There’s a sinister initial unfolding of the plot, jarring the reader into facing the crimes within face-on, perhaps the writer’s method of justifying his psychotherapy theory by shocking the reader. The police work isn’t too detailed yet at the same time isn’t too lenient on the facts either; with the introduction of the nimble-with-a-cane Duke, the scene is set for bringing the reader up to pace with developments. Partially didactic with twists of malicious intent and acts of heroism, the flow is smooth and smacks the reader’s attention to an upright position. It would have been a 4-star reader if the author hadn’t thrown in doozy of a left hook right on the last page, a pirouette of sorts which neatly ties everything in one tight, little package of a novelette!
Novelette: “Anchorite” (3/5)
Pen name: Johnathan Blake MacKenzie
First published: November 1962
Original length: 45 pages
Word count: ≈ 18,300 words
“There's an old saying that neither money, education, liquor, nor women ever made a fool of a man, they just give a born fool a chance to display his foolishness. Space ought to be added to that list.” (39)
An assembly from Earth is concerned about the published number of deaths resulting from anchoring asteroids in the Belt. The Belt’s business/government arm has a touchy relationship with Earth, who hold tax regulations against the Belters in order to keep them where they are. For the benefit of the assessors, once man from Earth with space experience is chosen to undergo anchor training to prove that their methods and equipment are in perfect form. Earth’s man concern is the number of deaths and the resulting insurance payments paid to the Belt versus the minimal amount of actual injuries on the job. With a seemingly flawless system for anchoring asteroids, the assembly returns to Earth and the Belt is eager to hear of their findings, one which has financial ramifications to the Belt.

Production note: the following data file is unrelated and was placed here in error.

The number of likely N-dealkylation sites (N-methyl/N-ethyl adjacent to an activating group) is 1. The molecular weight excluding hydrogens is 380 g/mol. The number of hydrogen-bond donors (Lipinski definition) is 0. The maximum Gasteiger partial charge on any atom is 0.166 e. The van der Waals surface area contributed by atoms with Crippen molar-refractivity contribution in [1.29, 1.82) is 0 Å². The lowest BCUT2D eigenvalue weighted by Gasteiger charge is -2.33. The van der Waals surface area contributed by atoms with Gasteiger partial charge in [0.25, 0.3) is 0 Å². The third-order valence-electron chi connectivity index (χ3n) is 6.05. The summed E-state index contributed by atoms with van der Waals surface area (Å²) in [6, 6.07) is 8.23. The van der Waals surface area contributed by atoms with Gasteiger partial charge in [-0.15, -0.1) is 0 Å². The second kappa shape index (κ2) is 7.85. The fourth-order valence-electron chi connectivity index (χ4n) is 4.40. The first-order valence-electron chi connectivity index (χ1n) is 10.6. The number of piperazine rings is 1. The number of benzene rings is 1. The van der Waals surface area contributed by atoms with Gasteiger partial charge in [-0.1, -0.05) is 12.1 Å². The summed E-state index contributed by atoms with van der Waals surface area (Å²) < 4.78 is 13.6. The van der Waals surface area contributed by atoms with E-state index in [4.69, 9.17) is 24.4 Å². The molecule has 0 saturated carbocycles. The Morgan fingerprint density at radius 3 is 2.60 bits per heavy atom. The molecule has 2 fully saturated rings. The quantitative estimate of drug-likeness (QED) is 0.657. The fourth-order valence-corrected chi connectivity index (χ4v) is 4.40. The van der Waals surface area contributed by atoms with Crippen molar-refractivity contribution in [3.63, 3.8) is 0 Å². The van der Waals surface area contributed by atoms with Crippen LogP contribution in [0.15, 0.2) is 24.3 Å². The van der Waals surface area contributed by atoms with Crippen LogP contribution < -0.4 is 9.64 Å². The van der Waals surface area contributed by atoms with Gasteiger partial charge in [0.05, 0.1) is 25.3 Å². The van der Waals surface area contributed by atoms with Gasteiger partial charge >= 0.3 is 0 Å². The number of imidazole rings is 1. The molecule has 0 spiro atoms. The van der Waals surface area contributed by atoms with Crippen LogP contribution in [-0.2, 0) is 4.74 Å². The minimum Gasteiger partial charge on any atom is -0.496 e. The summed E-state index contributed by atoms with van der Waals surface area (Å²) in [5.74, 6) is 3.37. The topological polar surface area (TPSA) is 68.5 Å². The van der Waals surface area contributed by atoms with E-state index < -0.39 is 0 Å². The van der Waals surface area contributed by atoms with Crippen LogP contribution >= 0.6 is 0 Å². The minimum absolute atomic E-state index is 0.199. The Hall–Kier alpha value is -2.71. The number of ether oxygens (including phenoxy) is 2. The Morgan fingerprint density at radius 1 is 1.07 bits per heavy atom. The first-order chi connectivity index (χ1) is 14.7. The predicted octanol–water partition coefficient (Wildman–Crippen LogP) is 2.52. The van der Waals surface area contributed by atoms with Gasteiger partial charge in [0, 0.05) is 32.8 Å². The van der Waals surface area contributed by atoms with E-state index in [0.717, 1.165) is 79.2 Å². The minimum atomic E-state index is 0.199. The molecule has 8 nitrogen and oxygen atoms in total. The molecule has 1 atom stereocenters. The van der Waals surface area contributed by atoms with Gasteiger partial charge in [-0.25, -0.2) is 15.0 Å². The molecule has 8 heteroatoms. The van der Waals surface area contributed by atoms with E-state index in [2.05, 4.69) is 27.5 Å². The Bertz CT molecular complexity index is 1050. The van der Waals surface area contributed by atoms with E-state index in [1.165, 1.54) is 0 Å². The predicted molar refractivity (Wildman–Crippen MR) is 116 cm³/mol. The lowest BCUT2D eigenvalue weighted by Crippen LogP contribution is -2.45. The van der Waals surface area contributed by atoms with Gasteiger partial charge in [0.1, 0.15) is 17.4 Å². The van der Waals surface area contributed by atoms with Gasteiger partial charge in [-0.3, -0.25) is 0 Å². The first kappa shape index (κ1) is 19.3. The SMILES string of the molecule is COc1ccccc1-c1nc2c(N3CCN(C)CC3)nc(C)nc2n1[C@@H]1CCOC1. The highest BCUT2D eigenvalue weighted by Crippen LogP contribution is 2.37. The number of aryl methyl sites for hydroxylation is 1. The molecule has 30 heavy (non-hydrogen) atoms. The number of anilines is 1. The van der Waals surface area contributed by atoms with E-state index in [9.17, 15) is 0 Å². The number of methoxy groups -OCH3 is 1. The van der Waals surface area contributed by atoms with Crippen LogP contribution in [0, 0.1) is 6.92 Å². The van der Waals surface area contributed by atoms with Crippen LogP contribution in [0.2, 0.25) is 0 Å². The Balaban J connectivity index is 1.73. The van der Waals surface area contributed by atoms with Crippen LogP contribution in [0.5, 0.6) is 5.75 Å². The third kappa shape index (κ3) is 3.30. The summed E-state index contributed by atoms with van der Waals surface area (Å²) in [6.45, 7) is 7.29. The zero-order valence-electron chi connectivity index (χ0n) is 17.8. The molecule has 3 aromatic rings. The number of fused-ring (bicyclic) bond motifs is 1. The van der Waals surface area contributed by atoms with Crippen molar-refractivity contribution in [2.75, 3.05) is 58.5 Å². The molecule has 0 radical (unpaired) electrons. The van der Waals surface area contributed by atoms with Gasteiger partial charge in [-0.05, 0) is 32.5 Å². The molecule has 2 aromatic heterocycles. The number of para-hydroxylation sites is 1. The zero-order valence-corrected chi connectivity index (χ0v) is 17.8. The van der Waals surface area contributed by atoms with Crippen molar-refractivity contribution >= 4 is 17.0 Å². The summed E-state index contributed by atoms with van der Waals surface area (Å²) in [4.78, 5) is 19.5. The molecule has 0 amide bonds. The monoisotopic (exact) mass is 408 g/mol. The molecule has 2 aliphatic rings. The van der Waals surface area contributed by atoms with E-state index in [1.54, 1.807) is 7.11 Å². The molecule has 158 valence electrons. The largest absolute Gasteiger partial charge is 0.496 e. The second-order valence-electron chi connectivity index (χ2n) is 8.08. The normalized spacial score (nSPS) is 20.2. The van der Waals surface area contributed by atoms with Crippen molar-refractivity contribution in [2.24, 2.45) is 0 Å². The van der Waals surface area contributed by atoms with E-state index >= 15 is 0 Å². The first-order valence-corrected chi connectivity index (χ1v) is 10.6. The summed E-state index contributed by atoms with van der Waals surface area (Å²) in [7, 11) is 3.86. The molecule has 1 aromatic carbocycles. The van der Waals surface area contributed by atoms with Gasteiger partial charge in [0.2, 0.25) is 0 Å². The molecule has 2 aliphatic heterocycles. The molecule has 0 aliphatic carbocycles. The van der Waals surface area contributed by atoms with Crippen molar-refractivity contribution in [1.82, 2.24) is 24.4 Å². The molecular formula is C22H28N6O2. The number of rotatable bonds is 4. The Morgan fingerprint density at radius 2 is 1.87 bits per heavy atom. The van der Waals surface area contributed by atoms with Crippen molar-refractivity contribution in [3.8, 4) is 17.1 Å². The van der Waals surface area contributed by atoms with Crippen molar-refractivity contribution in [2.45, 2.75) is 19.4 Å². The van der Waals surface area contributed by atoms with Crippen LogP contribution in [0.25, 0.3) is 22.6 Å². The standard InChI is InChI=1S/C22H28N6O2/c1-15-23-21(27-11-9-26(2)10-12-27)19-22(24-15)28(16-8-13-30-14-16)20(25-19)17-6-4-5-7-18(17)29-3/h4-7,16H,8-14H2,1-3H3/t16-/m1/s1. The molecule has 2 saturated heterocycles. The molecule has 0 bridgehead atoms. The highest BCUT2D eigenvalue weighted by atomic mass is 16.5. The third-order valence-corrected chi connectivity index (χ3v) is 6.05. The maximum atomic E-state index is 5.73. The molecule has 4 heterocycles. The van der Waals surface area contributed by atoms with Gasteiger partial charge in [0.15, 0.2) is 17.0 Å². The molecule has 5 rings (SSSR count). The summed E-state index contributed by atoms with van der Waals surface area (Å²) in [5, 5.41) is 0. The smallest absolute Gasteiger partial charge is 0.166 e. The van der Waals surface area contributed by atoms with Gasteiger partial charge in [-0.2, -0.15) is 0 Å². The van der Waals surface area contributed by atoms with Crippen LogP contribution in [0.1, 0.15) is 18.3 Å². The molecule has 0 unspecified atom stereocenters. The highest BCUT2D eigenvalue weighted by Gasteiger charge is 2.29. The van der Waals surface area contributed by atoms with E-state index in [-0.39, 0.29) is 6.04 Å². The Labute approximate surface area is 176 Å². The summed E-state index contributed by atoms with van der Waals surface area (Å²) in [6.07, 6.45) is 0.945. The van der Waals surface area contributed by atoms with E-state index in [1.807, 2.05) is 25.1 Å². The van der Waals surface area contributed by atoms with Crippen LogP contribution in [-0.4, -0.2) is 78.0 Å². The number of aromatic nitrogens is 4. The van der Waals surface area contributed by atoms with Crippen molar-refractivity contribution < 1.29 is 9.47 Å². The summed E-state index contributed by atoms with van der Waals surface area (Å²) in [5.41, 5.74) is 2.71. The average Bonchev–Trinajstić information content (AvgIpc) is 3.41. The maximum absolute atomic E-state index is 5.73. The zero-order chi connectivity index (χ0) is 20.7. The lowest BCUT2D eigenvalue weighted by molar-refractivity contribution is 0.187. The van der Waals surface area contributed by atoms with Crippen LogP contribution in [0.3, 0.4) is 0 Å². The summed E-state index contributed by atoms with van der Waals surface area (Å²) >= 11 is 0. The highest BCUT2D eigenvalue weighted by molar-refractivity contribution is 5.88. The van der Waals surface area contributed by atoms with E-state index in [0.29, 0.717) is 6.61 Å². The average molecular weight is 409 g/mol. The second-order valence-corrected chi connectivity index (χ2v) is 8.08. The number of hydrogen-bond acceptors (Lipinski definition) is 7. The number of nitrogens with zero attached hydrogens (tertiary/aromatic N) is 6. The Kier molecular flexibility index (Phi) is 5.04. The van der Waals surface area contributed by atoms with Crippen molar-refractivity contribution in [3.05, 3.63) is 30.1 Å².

The main plot above doesn’t have much steam behind it; rather the plot is carried onward by the dynamic anchorites, Captain St. Simon and his eccentric pilot Jules Christian. The oddball duo set the story up with a technical, too technical, explanation of how they anchor the orbiting rocks. Their odd conversation breaths a fair bit of life into the rather drab technicalities, but the sudden shift to the Earth and Belt relationship is jarring. From there on, most of the plot dabbles in politics, details of the relationship, and some closed conversations on both sides. Only when Captain St. Simon is back on the Belter’s home of Pallas does he once again command the plot by training the Earthman in the finesse of anchoring.